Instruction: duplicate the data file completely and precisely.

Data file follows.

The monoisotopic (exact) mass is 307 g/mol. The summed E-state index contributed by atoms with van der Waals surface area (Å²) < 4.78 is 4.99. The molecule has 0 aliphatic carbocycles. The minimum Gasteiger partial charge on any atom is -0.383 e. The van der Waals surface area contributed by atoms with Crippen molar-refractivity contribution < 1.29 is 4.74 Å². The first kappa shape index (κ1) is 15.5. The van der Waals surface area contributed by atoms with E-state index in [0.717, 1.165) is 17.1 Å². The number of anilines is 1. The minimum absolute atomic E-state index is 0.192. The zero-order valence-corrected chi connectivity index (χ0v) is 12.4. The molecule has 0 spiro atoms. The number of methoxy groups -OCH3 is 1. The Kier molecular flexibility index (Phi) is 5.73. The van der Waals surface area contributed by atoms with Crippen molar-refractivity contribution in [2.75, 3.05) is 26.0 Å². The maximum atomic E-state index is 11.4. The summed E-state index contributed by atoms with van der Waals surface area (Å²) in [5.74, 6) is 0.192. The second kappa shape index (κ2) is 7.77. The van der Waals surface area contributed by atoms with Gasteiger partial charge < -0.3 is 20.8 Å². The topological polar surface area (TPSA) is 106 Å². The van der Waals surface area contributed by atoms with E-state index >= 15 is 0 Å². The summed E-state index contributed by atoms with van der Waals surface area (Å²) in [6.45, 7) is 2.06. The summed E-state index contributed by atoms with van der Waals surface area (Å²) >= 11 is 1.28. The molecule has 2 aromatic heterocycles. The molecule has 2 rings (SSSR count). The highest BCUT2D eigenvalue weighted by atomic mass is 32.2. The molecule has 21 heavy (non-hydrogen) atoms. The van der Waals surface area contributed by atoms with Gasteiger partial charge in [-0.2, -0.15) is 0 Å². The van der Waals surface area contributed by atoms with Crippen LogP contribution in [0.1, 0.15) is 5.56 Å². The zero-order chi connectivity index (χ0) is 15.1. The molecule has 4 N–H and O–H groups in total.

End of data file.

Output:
The monoisotopic (exact) mass is 307 g/mol. The summed E-state index contributed by atoms with van der Waals surface area (Å²) < 4.78 is 4.99. The molecule has 0 aliphatic carbocycles. The minimum Gasteiger partial charge on any atom is -0.383 e. The van der Waals surface area contributed by atoms with Crippen molar-refractivity contribution < 1.29 is 4.74 Å². The first kappa shape index (κ1) is 15.5. The van der Waals surface area contributed by atoms with E-state index in [0.717, 1.165) is 17.1 Å². The number of anilines is 1. The minimum absolute atomic E-state index is 0.192. The zero-order valence-corrected chi connectivity index (χ0v) is 12.4. The molecule has 0 spiro atoms. The number of methoxy groups -OCH3 is 1. The Kier molecular flexibility index (Phi) is 5.73. The van der Waals surface area contributed by atoms with Crippen molar-refractivity contribution in [2.75, 3.05) is 26.0 Å². The maximum atomic E-state index is 11.4. The summed E-state index contributed by atoms with van der Waals surface area (Å²) in [5.74, 6) is 0.192. The second kappa shape index (κ2) is 7.77. The van der Waals surface area contributed by atoms with Gasteiger partial charge < -0.3 is 20.8 Å². The topological polar surface area (TPSA) is 106 Å². The van der Waals surface area contributed by atoms with E-state index >= 15 is 0 Å². The summed E-state index contributed by atoms with van der Waals surface area (Å²) in [6.45, 7) is 2.06. The summed E-state index contributed by atoms with van der Waals surface area (Å²) >= 11 is 1.28. The molecule has 2 aromatic heterocycles. The molecule has 2 rings (SSSR count). The highest BCUT2D eigenvalue weighted by atomic mass is 32.2. The molecule has 21 heavy (non-hydrogen) atoms. The van der Waals surface area contributed by atoms with Gasteiger partial charge in [-0.2, -0.15) is 0 Å². The van der Waals surface area contributed by atoms with Crippen LogP contribution in [0.1, 0.15) is 5.56 Å². The zero-order chi connectivity index (χ0) is 15.1. The molecule has 4 N–H and O–H groups in total.